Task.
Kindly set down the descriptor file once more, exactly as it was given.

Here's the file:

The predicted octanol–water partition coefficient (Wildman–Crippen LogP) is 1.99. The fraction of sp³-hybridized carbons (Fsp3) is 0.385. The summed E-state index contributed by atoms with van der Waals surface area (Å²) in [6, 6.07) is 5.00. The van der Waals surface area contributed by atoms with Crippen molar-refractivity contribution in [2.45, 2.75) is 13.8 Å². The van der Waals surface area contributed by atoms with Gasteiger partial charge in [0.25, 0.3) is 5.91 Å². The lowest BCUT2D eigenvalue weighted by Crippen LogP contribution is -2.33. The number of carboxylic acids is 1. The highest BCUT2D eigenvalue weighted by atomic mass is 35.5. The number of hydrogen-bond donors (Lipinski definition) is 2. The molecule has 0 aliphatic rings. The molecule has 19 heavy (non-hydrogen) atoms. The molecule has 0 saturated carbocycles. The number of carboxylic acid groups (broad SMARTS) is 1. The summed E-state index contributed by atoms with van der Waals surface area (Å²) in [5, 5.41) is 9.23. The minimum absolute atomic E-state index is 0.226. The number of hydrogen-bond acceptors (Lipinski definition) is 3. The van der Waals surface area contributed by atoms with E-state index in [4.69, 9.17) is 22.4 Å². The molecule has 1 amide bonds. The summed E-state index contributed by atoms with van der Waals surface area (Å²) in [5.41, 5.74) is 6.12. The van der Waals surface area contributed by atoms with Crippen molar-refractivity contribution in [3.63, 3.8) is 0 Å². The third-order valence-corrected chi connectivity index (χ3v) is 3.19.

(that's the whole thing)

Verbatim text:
The predicted octanol–water partition coefficient (Wildman–Crippen LogP) is 1.99. The fraction of sp³-hybridized carbons (Fsp3) is 0.385. The summed E-state index contributed by atoms with van der Waals surface area (Å²) in [6, 6.07) is 5.00. The van der Waals surface area contributed by atoms with Crippen molar-refractivity contribution in [2.45, 2.75) is 13.8 Å². The van der Waals surface area contributed by atoms with Gasteiger partial charge in [0.25, 0.3) is 5.91 Å². The lowest BCUT2D eigenvalue weighted by Crippen LogP contribution is -2.33. The number of carboxylic acids is 1. The highest BCUT2D eigenvalue weighted by atomic mass is 35.5. The number of hydrogen-bond donors (Lipinski definition) is 2. The molecule has 0 aliphatic rings. The molecule has 19 heavy (non-hydrogen) atoms. The molecule has 0 saturated carbocycles. The number of carboxylic acid groups (broad SMARTS) is 1. The summed E-state index contributed by atoms with van der Waals surface area (Å²) in [5, 5.41) is 9.23. The minimum absolute atomic E-state index is 0.226. The number of hydrogen-bond acceptors (Lipinski definition) is 3. The van der Waals surface area contributed by atoms with E-state index in [4.69, 9.17) is 22.4 Å². The molecule has 1 amide bonds. The summed E-state index contributed by atoms with van der Waals surface area (Å²) in [5.41, 5.74) is 6.12. The van der Waals surface area contributed by atoms with Crippen molar-refractivity contribution in [3.63, 3.8) is 0 Å². The third-order valence-corrected chi connectivity index (χ3v) is 3.19.